Managers should be supported by regularly revisiting the organisational values, reminding them of what the organisation stands for, and the vision for the culture, and helping them shape and demonstrate those behaviours that would create a great place to work. We also need to equip managers with the skills to improve their resilience and to better deal with stress, which will support their own wellbeing, as well as address the fact that managers are more likely to make a binary decision when stressed.
Supporting managers in how they can challenge their assumptions and judgements of others, through development opportunities, could also help prevent the creation of an environment where employees feel they are compelled to leave.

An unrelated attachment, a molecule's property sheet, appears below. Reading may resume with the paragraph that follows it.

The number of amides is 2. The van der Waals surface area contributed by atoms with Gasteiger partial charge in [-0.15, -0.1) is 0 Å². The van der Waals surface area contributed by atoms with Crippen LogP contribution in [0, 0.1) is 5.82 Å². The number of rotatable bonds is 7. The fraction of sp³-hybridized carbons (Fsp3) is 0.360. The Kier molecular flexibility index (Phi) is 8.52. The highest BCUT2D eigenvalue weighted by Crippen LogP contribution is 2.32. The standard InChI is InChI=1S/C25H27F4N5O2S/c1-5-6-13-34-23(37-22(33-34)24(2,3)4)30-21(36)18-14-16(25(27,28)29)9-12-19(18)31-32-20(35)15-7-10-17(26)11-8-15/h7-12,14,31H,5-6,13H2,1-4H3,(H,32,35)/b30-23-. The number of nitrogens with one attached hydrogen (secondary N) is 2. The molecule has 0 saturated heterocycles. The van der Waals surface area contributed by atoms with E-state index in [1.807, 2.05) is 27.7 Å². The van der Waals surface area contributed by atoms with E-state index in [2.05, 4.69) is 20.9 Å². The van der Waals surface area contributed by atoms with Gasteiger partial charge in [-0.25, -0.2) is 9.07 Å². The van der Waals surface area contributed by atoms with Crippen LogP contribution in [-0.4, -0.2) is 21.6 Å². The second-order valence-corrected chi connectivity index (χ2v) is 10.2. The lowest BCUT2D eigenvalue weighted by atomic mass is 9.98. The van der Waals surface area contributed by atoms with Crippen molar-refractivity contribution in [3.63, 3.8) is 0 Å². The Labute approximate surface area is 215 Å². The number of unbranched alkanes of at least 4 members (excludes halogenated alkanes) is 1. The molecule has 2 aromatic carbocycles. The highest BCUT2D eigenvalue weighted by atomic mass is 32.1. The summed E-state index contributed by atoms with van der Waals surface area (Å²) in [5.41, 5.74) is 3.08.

Most managers come to work to do a great job
Effective management has never been more critical
In summary, most managers come to work to do a great job. However, with employees more focused on their personal wellbeing and experiences of work, it’s possible that some managers may take advantage of this, creating environments where employees go beyond quiet quitting, to being ‘pushed’ to leave.
In a world where finding talented people is becoming increasingly difficult, and employees now get to choose where, when, and with whom they would like to work, the effective management of people by their managers, has never been so important.
Interested in this topic? Read Quiet quitting is a re-balancing of influence.